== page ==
by Thor Olavsrud

Social Media Sites Lead the Way for Security, Privacy Best Practices

Jun 25, 20125 mins
CybercrimeData and Information SecurityData Breach

In the wake of a record year for data breaches, the Online Trust Alliance is challenging financial institutions, commerce sites and consumer-facing government sites to implement its slate of security and privacy best practices by November.

How do your Websites stack up when it comes to consumer security and privacy protections? On the whole, when it comes to security and privacy best practices, social media sites are leading the way, while sites operated by banks and the U.S. government are lagging.

2011 has become known as the “Year of the Breach” due to the numerous high-profile data breaches that year, affecting companies like Sony, RSA, Epsilon and NASDAQ. In all, according to the Verizon 2012 Data Breach Investigations Report, 2011 saw 855 data breach incidents and 174 million compromised records across 36 countries. The trend continued into 2012, starting in January with Zappos, which experienced a breach of 24 million records.

Verizon found the top causes of breaches in 2011 were hacking (81 percent of incidents, up from 50 percent in 2010) and malware (69 percent of incidents, up from 49 percent in 2010). Ninety-seven percent of the incidents were avoidable through simple steps and internal controls, Verizon found.

The Online Trust Alliance (OTA) has declared its mission to combat this trend. A non-profit group comprised of academics and representatives from the public and private sector, OTA is dedicated to developing and advocating best practices and policy concerning security and privacy. It recently released its fourth annual Online Trust Honor Roll to recognize sites for supporting security and privacy best practices.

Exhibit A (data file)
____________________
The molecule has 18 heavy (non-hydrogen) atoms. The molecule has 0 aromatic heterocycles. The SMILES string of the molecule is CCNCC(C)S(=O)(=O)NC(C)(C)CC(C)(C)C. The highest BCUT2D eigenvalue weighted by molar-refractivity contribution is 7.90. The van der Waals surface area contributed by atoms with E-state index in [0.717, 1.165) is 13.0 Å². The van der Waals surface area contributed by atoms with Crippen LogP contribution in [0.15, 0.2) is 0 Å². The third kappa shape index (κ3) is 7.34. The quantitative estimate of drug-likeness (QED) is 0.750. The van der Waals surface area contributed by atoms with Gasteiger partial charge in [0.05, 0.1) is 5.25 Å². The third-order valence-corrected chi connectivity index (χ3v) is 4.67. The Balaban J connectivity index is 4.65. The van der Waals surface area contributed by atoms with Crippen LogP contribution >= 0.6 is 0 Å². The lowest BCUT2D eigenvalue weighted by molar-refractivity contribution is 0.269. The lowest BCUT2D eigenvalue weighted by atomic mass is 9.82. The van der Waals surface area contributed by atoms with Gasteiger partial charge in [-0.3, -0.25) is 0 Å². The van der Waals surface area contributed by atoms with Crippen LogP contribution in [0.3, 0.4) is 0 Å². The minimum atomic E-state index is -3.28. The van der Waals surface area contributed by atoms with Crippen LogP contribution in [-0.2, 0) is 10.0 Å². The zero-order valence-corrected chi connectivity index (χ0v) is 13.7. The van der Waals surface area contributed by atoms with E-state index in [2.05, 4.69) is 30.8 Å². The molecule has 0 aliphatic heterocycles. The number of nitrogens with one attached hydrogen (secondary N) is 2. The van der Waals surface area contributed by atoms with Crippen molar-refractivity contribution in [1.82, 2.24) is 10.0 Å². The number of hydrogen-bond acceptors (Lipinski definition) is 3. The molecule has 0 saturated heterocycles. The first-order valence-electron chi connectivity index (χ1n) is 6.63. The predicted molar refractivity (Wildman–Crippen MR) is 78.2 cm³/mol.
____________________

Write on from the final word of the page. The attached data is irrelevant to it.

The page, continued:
“We believe it’s important to not only publish best practices, but also to track adoption,” explains Craig Spiezle, executive director and president of OTA. “We want to accelerate the adoption of best practices and recognize those companies that are doing the right thing. Hopefully we’ll get others to follow.”

Security and Privacy Honor Roll Factors

For the 2012 Honor Roll, OTA reviewed more than 1,200 sites using 10 criteria. Companies had to earn composite scores of 80 percent or higher across the 10 individual factors to earn the Honor Roll designation.

The factors included the following:

  • Always On SSL (AOSSL)
  • Domain Name System Security Extension (DNSSEC)
  • Domain-based Message Authentication, Reporting and Conformance (DMARC)
  • Email authentication (SPF and DKIM)
  • Extended Validation SSL Certificates (EV SSL)
  • FTC settlements since April 2010
  • privacy practices and data tracking by third parties
  • Site SSL implementation and server configurations
  • Site vulnerabilities and data breach loss incidents since April 2010
  • Private domain registration as reported to ICANN

Nearly 30 percent of the sites reviewed earned the Honor Roll designation, with social media sites making the biggest gains: 52 percent of social media sites made the Honor Roll in 2012, compared with only 12 percent in 2011. Members of the social media Honor Roll include a who’s who of social media sites, including Facebook, Google Plus, LinkedIn, Twitter and Zynga.